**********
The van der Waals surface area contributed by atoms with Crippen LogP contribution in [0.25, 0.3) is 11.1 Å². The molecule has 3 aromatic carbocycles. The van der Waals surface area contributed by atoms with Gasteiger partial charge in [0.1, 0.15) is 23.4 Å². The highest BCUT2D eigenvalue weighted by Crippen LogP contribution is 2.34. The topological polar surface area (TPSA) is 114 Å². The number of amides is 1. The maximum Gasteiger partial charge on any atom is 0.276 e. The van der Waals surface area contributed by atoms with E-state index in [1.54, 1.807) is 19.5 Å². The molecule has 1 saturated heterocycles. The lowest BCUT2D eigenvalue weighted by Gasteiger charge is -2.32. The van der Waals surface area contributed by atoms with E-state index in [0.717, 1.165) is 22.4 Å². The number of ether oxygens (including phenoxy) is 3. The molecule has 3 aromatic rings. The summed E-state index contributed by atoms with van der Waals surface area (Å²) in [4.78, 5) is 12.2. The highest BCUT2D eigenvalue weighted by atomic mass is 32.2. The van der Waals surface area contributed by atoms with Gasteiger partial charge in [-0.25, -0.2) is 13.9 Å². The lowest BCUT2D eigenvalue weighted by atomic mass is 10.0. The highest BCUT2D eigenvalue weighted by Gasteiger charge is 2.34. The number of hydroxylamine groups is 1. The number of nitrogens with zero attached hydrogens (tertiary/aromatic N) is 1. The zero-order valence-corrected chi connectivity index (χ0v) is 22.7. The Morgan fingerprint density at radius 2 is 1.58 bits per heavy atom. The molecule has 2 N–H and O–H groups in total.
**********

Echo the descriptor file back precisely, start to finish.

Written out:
The van der Waals surface area contributed by atoms with Crippen LogP contribution in [0.25, 0.3) is 11.1 Å². The molecule has 3 aromatic carbocycles. The van der Waals surface area contributed by atoms with Gasteiger partial charge in [0.1, 0.15) is 23.4 Å². The highest BCUT2D eigenvalue weighted by Crippen LogP contribution is 2.34. The topological polar surface area (TPSA) is 114 Å². The number of amides is 1. The maximum Gasteiger partial charge on any atom is 0.276 e. The van der Waals surface area contributed by atoms with E-state index in [1.54, 1.807) is 19.5 Å². The molecule has 1 saturated heterocycles. The lowest BCUT2D eigenvalue weighted by Gasteiger charge is -2.32. The van der Waals surface area contributed by atoms with E-state index in [0.717, 1.165) is 22.4 Å². The number of ether oxygens (including phenoxy) is 3. The molecule has 3 aromatic rings. The summed E-state index contributed by atoms with van der Waals surface area (Å²) in [4.78, 5) is 12.2. The highest BCUT2D eigenvalue weighted by atomic mass is 32.2. The van der Waals surface area contributed by atoms with Gasteiger partial charge in [-0.25, -0.2) is 13.9 Å². The lowest BCUT2D eigenvalue weighted by atomic mass is 10.0. The highest BCUT2D eigenvalue weighted by Gasteiger charge is 2.34. The number of hydroxylamine groups is 1. The number of nitrogens with zero attached hydrogens (tertiary/aromatic N) is 1. The zero-order valence-corrected chi connectivity index (χ0v) is 22.7. The Morgan fingerprint density at radius 2 is 1.58 bits per heavy atom. The molecule has 2 N–H and O–H groups in total.